A parent’s guide to rewards, bribes and extortion.
When I discuss the “B” word with parents, what I am usually told is that either their child will then want a bribe for every little behavior, or their child will act up without a bribe. In these situations, it turns out we aren’t talking about bribes (or incentives) at all. I’ve realized we’re discussing the child extorting the parent.
What’s the difference between a bribe (aka an incentive) and extortion? It’s all about power. What parents call bribes often mean control of the situation has moved from the parent being in charge to the child being in charge. At those times, the parent pays off the child with a reward to prevent the child from doing something bad or undesirable. You can see it in the mall, the desperate mom or dad promising a reward if only the child will not cause such a scene. That is extortion, defined as demanding payment to prevent something terrible from happening. You’ll know in your gut which it is: If it feels wrong to you, you are not bribing or rewarding — you are being extorted.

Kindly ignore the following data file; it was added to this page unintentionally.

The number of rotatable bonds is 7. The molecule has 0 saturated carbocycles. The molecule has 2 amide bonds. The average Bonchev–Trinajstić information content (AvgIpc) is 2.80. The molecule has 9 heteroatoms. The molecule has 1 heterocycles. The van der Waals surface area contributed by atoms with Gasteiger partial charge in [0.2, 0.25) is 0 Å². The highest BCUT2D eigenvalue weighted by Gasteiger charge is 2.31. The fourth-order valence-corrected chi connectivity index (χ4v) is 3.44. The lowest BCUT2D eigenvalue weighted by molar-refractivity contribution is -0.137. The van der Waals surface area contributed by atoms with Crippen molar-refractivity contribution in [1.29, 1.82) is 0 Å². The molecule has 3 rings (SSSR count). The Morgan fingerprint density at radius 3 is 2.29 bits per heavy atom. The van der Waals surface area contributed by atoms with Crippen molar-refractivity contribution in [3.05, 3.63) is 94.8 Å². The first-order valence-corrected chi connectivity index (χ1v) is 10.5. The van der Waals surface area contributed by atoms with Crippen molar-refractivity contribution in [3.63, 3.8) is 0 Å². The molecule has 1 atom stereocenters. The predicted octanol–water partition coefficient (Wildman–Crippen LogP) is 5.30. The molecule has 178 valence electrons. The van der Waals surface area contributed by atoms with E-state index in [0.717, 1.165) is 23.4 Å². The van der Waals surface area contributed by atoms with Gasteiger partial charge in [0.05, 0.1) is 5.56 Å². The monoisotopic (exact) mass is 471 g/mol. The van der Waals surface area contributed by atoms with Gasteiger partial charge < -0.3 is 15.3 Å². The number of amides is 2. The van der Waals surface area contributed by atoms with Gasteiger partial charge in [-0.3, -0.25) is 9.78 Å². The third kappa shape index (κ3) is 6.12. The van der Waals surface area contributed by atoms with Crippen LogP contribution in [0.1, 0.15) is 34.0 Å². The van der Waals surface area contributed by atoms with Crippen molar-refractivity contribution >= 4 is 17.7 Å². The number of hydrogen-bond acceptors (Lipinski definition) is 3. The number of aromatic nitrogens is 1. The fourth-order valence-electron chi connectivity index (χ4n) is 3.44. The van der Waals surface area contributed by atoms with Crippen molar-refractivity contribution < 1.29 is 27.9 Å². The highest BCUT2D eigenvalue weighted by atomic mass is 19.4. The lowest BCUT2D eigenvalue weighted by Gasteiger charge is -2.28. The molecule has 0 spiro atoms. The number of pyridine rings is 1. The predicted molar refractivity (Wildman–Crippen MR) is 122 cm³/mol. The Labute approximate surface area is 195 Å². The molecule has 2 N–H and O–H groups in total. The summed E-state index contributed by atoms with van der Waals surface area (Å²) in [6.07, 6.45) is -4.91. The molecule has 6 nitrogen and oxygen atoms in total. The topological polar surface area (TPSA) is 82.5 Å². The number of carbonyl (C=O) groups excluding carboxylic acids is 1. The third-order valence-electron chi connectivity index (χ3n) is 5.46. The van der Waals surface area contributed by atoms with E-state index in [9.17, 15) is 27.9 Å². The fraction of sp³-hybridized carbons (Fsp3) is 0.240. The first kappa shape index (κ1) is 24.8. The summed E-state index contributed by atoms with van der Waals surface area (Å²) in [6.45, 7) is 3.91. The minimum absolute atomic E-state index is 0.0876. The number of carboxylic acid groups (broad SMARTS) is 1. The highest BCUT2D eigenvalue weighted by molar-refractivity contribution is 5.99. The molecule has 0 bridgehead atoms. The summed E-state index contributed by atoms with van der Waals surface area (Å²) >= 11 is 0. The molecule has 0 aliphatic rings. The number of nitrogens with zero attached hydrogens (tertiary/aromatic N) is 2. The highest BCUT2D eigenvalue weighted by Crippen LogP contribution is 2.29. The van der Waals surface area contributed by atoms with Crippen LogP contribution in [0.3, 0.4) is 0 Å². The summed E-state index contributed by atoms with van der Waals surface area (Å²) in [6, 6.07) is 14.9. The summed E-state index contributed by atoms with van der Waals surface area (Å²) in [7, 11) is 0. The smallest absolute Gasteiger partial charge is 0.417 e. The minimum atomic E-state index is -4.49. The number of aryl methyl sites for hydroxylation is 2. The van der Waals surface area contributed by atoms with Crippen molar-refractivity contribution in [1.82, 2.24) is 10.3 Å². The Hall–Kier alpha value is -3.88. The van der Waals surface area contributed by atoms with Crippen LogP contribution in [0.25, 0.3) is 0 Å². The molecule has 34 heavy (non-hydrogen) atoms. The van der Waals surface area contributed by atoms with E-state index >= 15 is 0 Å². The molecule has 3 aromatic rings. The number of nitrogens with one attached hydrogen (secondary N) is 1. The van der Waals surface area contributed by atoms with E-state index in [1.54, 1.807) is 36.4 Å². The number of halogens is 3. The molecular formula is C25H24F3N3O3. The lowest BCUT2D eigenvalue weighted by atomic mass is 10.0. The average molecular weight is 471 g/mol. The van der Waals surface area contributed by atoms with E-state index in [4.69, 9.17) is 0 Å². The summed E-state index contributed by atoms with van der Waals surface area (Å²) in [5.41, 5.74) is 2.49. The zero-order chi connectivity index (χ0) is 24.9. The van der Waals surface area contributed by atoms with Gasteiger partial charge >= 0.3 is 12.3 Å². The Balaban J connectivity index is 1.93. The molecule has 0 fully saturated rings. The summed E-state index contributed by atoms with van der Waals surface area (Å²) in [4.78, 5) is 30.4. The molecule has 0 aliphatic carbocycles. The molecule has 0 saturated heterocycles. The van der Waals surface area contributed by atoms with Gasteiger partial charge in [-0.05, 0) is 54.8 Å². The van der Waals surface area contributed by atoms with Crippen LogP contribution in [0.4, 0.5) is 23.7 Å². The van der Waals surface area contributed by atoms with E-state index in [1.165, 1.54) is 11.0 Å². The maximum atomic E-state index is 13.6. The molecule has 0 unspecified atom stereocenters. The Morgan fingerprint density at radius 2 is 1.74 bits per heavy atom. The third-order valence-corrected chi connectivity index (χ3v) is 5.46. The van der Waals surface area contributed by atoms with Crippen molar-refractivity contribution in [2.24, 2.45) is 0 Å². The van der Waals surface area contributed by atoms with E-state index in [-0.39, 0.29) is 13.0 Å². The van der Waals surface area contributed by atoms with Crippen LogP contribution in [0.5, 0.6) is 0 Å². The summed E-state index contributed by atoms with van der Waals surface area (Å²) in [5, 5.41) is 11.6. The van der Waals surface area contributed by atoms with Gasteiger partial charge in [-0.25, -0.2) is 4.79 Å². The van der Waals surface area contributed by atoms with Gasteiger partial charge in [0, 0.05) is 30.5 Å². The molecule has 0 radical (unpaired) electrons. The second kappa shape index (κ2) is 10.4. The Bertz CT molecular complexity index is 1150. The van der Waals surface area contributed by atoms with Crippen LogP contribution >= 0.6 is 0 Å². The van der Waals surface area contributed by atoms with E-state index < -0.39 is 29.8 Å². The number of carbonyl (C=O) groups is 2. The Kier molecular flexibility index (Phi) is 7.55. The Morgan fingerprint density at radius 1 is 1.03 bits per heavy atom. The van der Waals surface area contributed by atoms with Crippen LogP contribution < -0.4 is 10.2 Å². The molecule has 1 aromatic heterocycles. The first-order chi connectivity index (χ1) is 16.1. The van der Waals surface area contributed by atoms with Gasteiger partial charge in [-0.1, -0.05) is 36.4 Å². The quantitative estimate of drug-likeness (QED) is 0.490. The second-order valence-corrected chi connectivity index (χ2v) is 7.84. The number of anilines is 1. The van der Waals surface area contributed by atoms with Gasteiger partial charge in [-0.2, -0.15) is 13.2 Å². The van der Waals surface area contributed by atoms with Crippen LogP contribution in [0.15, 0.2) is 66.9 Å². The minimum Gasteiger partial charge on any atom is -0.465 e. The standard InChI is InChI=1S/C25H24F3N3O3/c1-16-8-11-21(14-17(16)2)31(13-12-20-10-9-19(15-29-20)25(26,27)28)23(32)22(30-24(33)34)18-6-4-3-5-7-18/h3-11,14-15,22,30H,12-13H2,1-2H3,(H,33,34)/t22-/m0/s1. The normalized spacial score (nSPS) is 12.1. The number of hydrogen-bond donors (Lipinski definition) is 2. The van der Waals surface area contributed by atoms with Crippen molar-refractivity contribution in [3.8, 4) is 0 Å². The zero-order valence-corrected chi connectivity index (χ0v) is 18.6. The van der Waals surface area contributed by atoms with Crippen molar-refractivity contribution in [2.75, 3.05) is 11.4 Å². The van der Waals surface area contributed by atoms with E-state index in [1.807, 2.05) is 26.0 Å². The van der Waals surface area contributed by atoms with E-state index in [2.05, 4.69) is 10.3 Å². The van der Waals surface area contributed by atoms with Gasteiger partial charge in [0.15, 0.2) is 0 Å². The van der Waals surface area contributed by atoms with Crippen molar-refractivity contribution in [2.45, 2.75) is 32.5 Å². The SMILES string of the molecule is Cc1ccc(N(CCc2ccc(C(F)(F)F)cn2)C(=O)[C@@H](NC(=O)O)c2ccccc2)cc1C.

The difference is who sets the rules and who is in control. If the parent discusses with the child, offers a reward if the child does what is asked of them and then pays off, the parent is in charge and it is truly a reward. The child will likely behave well in the future.
The bottom line is that rewards are a very useful way to help children do things they find difficult. We never actually bribe kids, and we should watch out to make sure they are not extorting us.
What types of rewards and incentives have helped your child develop healthy habits or good behaviors?